Besides, for curries to eat with chewra and rice, khasi, sungur, kukhura [mutton, pork, chicken] used to fattened especially for Dasain through the year.
“Gone are those days. Dasain those days literally had a different taste,” says Mr. Rai.
According to him, the present generation has become lazy because of surplus flow of cash. Liquidity, it appears is robbing people of the festive spirit.
Paddy fields are either lying barren or are leased out; quality hence becomes secondary and tradition skips the fields and settles for the cosmetic superficiality of ration shops. Agricultural tracts are used more to grow fodder for livestock because dairy is more lucrative than agriculture.
“These days, our children go Dasain shopping a day ahead of Tika and buy everything from rice to meat from the market. There is no excitement for kids to have new clothes for Dasain as their parents buy them new clothes all year round,” says Kul Bahadur Mukhia, a retired Government servant. “Those days” Dasain meant new clothes.
The memories of these elders echo at Lall Bazaar shops as well. Of course, the Lall Bazaar of yore is now the “Kanchanjunga Shopping Complex”. Dasain is only a few days away, but there is still no rush here. “Business is very down,” the shopkeepers complain.
Subhash Rai, a hawker at Lall Bazaar, who has been selling basti-ko chaamal, chewra and other similar products of the past 20 years informs, “There is no noticeable increase in the volume of sales of basti ko chaamal during Dasain.”
Mr. Rai mainly sales the mohan bhog and attay varieties supplied mainly from Rhenock and its surrounding areas. As far as chewra is concerned, sales go up substantially during Dasain, he informs. Unfortunately though, the chewra is no longer locally produced and supplies reportedly come from Nepal. Against the Thapachini variety used for chewra in Sikkim, Nepal farmers prefer Taichung, which is also grown in some parts of Sikkim. This variety, along with Jhapaka, Champasari and some Government-promoted varieties of paddy are preferred for chewra, but nowadays, farmers prefer to prepare more of murai instead.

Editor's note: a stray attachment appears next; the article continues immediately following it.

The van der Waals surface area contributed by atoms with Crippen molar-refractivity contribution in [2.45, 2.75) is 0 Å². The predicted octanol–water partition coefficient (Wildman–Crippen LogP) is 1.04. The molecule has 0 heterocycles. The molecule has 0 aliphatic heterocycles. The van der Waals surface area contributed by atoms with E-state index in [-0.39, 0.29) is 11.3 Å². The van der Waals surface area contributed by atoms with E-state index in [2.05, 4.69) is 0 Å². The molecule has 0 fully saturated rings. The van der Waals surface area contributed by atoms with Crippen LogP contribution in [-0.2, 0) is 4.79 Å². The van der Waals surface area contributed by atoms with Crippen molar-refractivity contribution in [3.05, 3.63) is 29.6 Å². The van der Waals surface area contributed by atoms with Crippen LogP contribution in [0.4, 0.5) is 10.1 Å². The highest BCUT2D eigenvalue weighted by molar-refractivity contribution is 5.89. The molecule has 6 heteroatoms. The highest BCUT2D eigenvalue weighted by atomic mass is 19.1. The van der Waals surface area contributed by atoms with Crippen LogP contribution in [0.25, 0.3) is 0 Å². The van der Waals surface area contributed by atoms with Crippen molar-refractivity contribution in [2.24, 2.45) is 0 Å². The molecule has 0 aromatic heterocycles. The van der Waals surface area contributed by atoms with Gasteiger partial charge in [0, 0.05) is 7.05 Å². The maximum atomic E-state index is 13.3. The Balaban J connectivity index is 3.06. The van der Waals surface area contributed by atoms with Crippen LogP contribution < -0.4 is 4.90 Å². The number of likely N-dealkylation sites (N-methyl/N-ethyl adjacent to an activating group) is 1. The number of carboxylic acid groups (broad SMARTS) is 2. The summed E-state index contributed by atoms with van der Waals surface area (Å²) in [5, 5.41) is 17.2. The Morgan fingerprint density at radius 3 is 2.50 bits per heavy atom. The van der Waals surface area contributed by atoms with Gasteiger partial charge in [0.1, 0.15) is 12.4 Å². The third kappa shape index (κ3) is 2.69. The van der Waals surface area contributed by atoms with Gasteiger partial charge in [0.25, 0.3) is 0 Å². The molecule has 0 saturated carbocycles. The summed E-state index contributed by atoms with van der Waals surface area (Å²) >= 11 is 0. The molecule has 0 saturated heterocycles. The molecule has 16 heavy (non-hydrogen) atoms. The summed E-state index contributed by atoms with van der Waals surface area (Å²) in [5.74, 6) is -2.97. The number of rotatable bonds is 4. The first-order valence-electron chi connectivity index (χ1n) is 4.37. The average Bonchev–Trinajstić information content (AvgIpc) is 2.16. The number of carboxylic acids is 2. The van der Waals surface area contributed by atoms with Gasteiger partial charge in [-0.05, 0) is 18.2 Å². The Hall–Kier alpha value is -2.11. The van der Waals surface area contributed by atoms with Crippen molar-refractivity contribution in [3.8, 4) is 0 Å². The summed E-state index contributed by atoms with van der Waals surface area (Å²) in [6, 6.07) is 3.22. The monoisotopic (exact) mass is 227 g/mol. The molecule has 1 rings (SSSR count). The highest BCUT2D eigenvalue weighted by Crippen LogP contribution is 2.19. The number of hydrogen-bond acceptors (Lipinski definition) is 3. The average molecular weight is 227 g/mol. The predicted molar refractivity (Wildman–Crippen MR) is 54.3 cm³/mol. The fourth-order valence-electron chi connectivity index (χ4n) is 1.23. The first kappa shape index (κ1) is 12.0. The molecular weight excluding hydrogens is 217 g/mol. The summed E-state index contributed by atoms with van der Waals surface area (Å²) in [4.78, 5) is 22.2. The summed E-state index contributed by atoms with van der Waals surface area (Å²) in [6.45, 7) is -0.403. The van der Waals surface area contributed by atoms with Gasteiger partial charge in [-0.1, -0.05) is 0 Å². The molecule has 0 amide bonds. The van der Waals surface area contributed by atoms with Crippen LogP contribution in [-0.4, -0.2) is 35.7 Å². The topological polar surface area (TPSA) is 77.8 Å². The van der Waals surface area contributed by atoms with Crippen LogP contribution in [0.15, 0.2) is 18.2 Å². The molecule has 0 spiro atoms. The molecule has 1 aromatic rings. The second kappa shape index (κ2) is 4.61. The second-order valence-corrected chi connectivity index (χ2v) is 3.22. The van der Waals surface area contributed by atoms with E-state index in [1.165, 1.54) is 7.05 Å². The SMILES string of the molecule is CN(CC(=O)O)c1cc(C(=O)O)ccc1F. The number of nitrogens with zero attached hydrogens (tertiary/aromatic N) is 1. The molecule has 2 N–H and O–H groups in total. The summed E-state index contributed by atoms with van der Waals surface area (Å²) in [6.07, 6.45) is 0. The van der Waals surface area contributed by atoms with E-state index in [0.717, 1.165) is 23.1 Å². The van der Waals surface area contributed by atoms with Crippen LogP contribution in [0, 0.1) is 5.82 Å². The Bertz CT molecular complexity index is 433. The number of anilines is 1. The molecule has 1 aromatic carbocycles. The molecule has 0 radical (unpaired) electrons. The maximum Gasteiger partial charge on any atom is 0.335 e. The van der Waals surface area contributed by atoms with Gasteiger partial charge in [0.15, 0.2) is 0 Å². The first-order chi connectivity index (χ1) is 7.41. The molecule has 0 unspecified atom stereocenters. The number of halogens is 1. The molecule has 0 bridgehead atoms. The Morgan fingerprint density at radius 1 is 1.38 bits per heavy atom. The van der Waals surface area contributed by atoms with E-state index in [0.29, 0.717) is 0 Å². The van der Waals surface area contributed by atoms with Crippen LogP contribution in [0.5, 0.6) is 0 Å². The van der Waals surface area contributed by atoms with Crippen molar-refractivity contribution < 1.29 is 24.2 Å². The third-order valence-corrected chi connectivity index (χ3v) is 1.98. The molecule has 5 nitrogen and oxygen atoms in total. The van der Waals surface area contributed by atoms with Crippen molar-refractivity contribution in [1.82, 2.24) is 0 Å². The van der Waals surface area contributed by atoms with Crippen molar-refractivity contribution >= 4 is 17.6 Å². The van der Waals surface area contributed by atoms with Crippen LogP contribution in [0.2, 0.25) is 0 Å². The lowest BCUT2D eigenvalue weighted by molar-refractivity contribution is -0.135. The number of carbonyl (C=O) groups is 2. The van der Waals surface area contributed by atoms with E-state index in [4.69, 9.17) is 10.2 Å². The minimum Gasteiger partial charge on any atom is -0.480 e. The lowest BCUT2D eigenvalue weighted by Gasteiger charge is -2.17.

Similarly, Mr. Palden, who has also maintained a stall selling similar commodities for the past more than 10 years, informs that the customers buy basti ko chaamal mainly to make kholey for recuperating patients. The belief is that basti ko chaamal has more nutritious.
But, as far as “Dasain special rice” is concerned, Lal Bazaar customers prefer “non-local” rice over basti ko chamaal. Basmati, KRT, Mayur etc. come in several varieties and cost less. At present the market value of basti ko chamaal is Rs. 80 per kilogram.
About the slack “season” at Lall Bazaar, Mr. Palden believes that against earlier, when Lall Bazaar was the main shopping centre, every nook and corner and locality of Gangtok and its neighbouring areas now have their own markets and shops. “Who knows, the smaller markets across Sikkim might be doing good Dasain business,” he comments.